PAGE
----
Last Night: The Decemberists at the Warfield
November 25, 2008
The Warfield (982 Market St.)
Review by Melissa Baron
Better than: Sitting on the plane headed home for Thanksgiving, dreading the weekend ahead filled with irritating family affairs and listening to the Decemberists on your iPod.
Portland's Decemberists infused a sold-out Warfield audience with their jovial pomp and circumstance Tuesday night. Notorious for pageantry, the five piece transported the audience from Japan to New England to California with their vocal tales of death, deceit, fantasy and love. This tour, titled the Bridesmaid Revisited tour, supports the release of several new EPs ("Always the Bridesmaid - The Single Series"). The tongue in cheek-ness is of course, intentional. For almost two hours the band convinced the audience their $32 were worth every penny.
In the almost-decade the band has been in existence, its members have developed their dramatic flair and perfectly synchronized live show. They deliver a polished and refined performance highlighting the musical capabilities of each performer and emphasizing the whimsical stories each song tells. This particular performance remained thematically separated from previous tours, as the band notoriously uses those occasions to heavily promote their most recent album or tours around a particular shtick. For example, when they released Crane Wife in 2006, they played nearly the entire album at their shows. And, several years ago, they toured in a series called the Long of It and the Short of It, spending two nights in each city playing one evening full of ballads and the other pop songs. Last night they played snippets of the new EPs, but also featured an assortment of songs from their impressive repertoire.
Musically, the Decemberists constantly play beautifully involved and complicated instrumentals. The band members immerse themselves in their instruments, displaying an obvious knowledge of every curve and bend of each instrument and the tone it can produce. But beyond their performance, the Decemberists delivered a concert experience. They indulged the audience in active participation. At the end of "Billy Liar," Meloy divided the audience into groups to sing different layered vocal parts. Before playing their new song "Valerie Plame," Meloy expressed his excitement regarding Obama's victory and explained that this song commemorates the major failures and negative legacy of the Bush administration. Near the end of the song he encouraged the audience to sing along and put their arms around each other. Immediately the crowd grabbed their neighbor and everyone sang together. He remarked that San Francisco most readily embraced the person next to them in comparison with other cities.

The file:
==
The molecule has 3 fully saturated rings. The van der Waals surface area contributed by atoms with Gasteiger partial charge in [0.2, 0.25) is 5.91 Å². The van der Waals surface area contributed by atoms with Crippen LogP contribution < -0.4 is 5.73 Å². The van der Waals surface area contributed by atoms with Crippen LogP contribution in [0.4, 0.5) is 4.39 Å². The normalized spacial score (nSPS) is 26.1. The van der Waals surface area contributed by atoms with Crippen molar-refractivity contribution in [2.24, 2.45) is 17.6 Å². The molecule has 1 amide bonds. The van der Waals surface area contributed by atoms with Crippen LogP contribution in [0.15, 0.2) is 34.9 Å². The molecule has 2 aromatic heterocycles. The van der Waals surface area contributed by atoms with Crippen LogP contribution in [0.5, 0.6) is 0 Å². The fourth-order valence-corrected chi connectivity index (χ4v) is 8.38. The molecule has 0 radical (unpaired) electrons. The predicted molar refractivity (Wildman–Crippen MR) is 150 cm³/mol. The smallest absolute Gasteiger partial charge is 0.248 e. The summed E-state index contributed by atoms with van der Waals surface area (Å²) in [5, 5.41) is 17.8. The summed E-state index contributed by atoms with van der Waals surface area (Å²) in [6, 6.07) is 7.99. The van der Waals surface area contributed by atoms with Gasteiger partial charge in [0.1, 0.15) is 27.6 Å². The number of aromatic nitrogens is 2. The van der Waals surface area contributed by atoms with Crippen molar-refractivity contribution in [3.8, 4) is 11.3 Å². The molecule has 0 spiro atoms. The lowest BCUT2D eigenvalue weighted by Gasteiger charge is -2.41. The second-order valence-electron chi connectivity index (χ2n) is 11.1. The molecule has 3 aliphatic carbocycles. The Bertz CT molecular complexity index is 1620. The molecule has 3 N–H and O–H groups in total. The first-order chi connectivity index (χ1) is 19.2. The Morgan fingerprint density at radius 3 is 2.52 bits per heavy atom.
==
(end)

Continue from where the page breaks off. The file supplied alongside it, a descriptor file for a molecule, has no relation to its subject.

Later, during "The Perfect Crime #2," he again organized the audience into sections and had each section clap in different rhythms to stack on one another. While San Francisco was most loving, it was not very good at keeping time. "16 Military Wives" prompted a call and response between Meloy and the audience with a political twist. During the instrumental interlude, the band kept playing and Meloy discussed their experience watching the election in New York City. He called out "yes we can" and the audience yelled back "yes we did." Then they finished the song. For the last song, "Sons and Daughters," Meloy brought openers Loch Lomond to the stage and instructed the audience to sing the refrain with arms around each other once again.
The Decemberists are known for their infamous encores, usually involving much dramatic flair. Last night they played a simmered down version of their legendary "Mariners Revenge." Originally they paraded through the audience followed by a giant paper whale mouth. Last night everyone stayed on stage and the closest thing to a whale jaw was guitarist Chris Funk's arms emulating a whale eating to signal the audience to scream. This end routine seems to be a new staple for them; unfortunate for people who have seen the band many times. Once they broke the audience into two groups and came down into the crowd to help enact a war scene, but I have yet to see that again. The encore seemed thrilling enough for all the Decemberists novices in the audience.
Set List: "Shanty for the Arethusa," "July, July," "Billy Liar," "Here I Dreamt I Was An Architect," Valerie Plame," "Oceanside," "Record Year," "the Engine Driver," "On the Bus Mall," "Days of Elaine," "the Perfect Crime #2," "Culling of the Fold," "Dracula's Daughter," "O Valencia!," "16 Military Wives," "Sons and Daughters."
Encore: "California One/Youth and Beauty Brigade," "Mariners Revenge."
Personal Bias: This is one of my favorite bands and I have seen them MANY times.
Random Detail: During "Culling of the Fold," Meloy stood right in front of the barricade and at one point he took some boy's phone, searched through it during the song, picked a person in it and called to sing the song to them.
By the Way: They have a new album coming out in March and will be back here next spring to promote it.